Sixty years on from their greatest triumph, Roger Domeneghetti remembers two trailblazing motorists who excelled in a male-dominated sport and era
On the last evening of August in 1960, 83 cars set off from the spectacular courtyard of the Palace of the Prince Bishops on Liège’s Place Saint-Lambert to undertake the prestigious but highly demanding Liège-Rome-Liège rally.
Four days and more than 3,000 miles later, just 13 returned to cross the finish line. They were led triumphantly by the female duo of Pat Moss and Ann Wisdom. It was a unique achievement for a race considered to be the rally drivers’ rally.
Mossie and Wiz, as they were known on the racing circuit, had been introduced by their parents at a British Racing Drivers’ Club dinner. The teenagers had little interest in cars and bonded instead over their mutual love of horse riding, Ann eventually becoming Pat’s groom.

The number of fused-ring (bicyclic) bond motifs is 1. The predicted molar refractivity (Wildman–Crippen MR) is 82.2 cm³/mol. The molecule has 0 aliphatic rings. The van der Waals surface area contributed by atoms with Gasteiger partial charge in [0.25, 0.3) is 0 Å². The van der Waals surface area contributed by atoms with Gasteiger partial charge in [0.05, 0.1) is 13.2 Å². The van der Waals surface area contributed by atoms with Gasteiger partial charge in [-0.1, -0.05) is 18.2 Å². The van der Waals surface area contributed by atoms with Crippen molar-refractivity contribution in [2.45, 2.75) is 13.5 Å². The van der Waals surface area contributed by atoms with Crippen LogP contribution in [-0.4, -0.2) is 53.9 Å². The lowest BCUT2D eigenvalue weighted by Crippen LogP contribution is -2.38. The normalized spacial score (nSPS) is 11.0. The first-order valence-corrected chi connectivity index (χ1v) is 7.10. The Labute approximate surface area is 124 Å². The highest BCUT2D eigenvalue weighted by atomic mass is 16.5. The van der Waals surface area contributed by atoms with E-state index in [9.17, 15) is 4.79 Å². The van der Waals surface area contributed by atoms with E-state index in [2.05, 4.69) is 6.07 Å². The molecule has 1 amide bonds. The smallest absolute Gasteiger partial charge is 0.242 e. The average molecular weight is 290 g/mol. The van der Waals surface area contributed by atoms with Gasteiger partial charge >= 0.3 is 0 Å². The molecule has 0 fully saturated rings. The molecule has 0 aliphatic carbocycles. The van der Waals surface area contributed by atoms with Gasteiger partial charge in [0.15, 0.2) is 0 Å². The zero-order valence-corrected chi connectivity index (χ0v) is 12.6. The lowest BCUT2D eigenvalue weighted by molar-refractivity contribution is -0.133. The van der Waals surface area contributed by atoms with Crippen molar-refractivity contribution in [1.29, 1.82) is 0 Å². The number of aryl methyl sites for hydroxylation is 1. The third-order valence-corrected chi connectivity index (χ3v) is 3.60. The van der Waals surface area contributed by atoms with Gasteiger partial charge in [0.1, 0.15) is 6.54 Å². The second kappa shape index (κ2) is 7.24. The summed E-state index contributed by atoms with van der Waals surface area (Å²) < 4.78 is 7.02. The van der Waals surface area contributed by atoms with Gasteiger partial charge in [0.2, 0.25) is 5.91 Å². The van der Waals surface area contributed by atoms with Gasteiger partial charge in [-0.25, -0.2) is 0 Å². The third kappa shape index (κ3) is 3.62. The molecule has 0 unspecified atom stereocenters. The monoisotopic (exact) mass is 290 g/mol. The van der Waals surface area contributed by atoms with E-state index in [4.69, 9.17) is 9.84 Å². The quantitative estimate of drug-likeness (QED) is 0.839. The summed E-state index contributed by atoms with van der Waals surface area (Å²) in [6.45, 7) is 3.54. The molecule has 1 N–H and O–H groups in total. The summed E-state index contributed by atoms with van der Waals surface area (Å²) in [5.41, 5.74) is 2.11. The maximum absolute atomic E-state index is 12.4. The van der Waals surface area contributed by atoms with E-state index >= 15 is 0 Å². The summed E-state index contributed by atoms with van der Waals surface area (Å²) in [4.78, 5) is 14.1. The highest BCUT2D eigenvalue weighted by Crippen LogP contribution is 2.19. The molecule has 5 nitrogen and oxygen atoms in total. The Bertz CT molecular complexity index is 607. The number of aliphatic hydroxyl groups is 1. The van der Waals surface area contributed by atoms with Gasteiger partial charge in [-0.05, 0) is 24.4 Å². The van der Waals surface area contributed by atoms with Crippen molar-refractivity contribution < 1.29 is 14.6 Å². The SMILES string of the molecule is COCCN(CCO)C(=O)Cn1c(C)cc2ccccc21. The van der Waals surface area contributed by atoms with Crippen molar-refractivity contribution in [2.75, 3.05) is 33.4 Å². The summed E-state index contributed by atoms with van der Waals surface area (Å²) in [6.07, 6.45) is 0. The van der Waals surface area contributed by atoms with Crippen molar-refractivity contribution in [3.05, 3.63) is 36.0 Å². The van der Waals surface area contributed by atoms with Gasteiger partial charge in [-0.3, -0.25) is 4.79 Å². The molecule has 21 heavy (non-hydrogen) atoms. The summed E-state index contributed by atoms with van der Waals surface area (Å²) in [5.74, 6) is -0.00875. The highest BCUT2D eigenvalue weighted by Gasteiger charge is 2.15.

Pat had been winning show jumping prizes since she was eight, once saying that she had so many that it took her six hours a week to dust them all. She was named Juvenile Jumper of the Year at the 1950 Horse of the Year Show and in 1952 she was selected for the British Showjumping team.
However, they were both from storied motor racing stock so it is little wonder they would one day find success on four wheels. Pat’s brother was the late Stirling Moss, widely considered to be the greatest racing driver never to win the Formula One World Championship.
Their parents Alfred and Aileen were also keen competition racers. Aileen became Ladies Trials champion while Alfred came a respectable 16th in the 1924 Indianapolis 500. The pair competed together for the Marendaz team in the 1934 RAC Rally.
Ann’s mother Elsie set the women’s lap record at Brooklands earning a 120mph badge in the process. Before the decade was out she competed at both Le Mans and in the Mille Miglia, a 1,000-mile Italian road race. Ann’s father Tommy was the motor racing correspondent for the Daily Herald and, like his wife, competed in numerous races, including the Monte Carlo Rally, where he came third in 1934.